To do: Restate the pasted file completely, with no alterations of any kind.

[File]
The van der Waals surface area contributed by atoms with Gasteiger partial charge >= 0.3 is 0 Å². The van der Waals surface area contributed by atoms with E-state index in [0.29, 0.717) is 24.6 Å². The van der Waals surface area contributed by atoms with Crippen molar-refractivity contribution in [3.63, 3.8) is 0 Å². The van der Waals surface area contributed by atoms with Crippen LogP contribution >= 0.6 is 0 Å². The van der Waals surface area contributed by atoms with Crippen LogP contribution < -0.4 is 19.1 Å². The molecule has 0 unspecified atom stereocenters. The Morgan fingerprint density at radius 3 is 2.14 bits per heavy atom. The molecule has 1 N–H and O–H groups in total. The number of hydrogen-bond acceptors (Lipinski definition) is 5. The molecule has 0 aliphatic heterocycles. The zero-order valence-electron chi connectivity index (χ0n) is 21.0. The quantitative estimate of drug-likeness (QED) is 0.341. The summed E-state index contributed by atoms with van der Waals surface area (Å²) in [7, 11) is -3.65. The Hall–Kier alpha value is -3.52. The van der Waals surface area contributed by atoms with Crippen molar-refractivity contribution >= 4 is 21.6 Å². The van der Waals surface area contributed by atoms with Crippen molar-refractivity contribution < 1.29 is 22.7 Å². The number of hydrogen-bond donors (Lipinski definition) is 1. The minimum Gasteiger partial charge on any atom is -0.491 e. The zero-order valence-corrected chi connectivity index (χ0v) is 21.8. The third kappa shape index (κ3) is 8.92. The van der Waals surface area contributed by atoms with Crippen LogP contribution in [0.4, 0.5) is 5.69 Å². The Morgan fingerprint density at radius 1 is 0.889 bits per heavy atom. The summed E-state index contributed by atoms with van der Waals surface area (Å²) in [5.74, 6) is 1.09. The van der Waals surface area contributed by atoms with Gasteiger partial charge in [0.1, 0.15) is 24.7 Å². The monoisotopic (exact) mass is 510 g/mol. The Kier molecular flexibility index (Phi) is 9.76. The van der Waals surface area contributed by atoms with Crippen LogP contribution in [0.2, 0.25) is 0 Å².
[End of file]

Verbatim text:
The van der Waals surface area contributed by atoms with Gasteiger partial charge >= 0.3 is 0 Å². The van der Waals surface area contributed by atoms with E-state index in [0.29, 0.717) is 24.6 Å². The van der Waals surface area contributed by atoms with Crippen molar-refractivity contribution in [3.63, 3.8) is 0 Å². The van der Waals surface area contributed by atoms with Crippen LogP contribution >= 0.6 is 0 Å². The van der Waals surface area contributed by atoms with Crippen LogP contribution < -0.4 is 19.1 Å². The molecule has 0 unspecified atom stereocenters. The Morgan fingerprint density at radius 3 is 2.14 bits per heavy atom. The molecule has 1 N–H and O–H groups in total. The number of hydrogen-bond acceptors (Lipinski definition) is 5. The molecule has 0 aliphatic heterocycles. The zero-order valence-electron chi connectivity index (χ0n) is 21.0. The quantitative estimate of drug-likeness (QED) is 0.341. The summed E-state index contributed by atoms with van der Waals surface area (Å²) in [7, 11) is -3.65. The Hall–Kier alpha value is -3.52. The van der Waals surface area contributed by atoms with Crippen molar-refractivity contribution >= 4 is 21.6 Å². The van der Waals surface area contributed by atoms with Crippen molar-refractivity contribution < 1.29 is 22.7 Å². The number of hydrogen-bond donors (Lipinski definition) is 1. The minimum Gasteiger partial charge on any atom is -0.491 e. The zero-order valence-corrected chi connectivity index (χ0v) is 21.8. The third kappa shape index (κ3) is 8.92. The van der Waals surface area contributed by atoms with Crippen LogP contribution in [0.4, 0.5) is 5.69 Å². The Morgan fingerprint density at radius 1 is 0.889 bits per heavy atom. The summed E-state index contributed by atoms with van der Waals surface area (Å²) in [5.74, 6) is 1.09. The van der Waals surface area contributed by atoms with Gasteiger partial charge in [0.1, 0.15) is 24.7 Å². The monoisotopic (exact) mass is 510 g/mol. The Kier molecular flexibility index (Phi) is 9.76. The van der Waals surface area contributed by atoms with Crippen LogP contribution in [0.2, 0.25) is 0 Å².